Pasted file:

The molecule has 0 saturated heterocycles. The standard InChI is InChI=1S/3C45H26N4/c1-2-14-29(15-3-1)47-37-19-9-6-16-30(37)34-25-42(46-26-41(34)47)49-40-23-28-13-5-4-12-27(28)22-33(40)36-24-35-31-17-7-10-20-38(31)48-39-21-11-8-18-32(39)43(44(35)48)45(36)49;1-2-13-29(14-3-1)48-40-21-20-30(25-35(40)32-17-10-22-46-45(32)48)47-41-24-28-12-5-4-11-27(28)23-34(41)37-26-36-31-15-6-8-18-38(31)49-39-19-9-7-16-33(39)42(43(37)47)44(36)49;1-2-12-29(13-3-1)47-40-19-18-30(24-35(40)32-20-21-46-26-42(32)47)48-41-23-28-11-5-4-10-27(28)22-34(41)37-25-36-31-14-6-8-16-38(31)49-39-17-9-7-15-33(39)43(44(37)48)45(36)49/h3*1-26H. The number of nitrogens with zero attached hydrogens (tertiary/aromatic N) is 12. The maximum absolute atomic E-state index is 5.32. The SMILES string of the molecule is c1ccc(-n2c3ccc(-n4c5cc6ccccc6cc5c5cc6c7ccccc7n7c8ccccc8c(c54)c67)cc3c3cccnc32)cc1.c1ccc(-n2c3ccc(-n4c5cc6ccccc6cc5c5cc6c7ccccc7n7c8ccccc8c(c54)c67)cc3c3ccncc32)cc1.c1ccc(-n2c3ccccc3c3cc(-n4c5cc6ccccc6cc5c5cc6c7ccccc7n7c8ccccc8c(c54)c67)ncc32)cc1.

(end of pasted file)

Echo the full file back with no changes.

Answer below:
The molecule has 0 saturated heterocycles. The standard InChI is InChI=1S/3C45H26N4/c1-2-14-29(15-3-1)47-37-19-9-6-16-30(37)34-25-42(46-26-41(34)47)49-40-23-28-13-5-4-12-27(28)22-33(40)36-24-35-31-17-7-10-20-38(31)48-39-21-11-8-18-32(39)43(44(35)48)45(36)49;1-2-13-29(14-3-1)48-40-21-20-30(25-35(40)32-17-10-22-46-45(32)48)47-41-24-28-12-5-4-11-27(28)23-34(41)37-26-36-31-15-6-8-18-38(31)49-39-19-9-7-16-33(39)42(43(37)47)44(36)49;1-2-12-29(13-3-1)47-40-19-18-30(24-35(40)32-20-21-46-26-42(32)47)48-41-23-28-11-5-4-10-27(28)22-34(41)37-25-36-31-14-6-8-16-38(31)49-39-17-9-7-15-33(39)43(44(37)48)45(36)49/h3*1-26H. The number of nitrogens with zero attached hydrogens (tertiary/aromatic N) is 12. The maximum absolute atomic E-state index is 5.32. The SMILES string of the molecule is c1ccc(-n2c3ccc(-n4c5cc6ccccc6cc5c5cc6c7ccccc7n7c8ccccc8c(c54)c67)cc3c3cccnc32)cc1.c1ccc(-n2c3ccc(-n4c5cc6ccccc6cc5c5cc6c7ccccc7n7c8ccccc8c(c54)c67)cc3c3ccncc32)cc1.c1ccc(-n2c3ccccc3c3cc(-n4c5cc6ccccc6cc5c5cc6c7ccccc7n7c8ccccc8c(c54)c67)ncc32)cc1.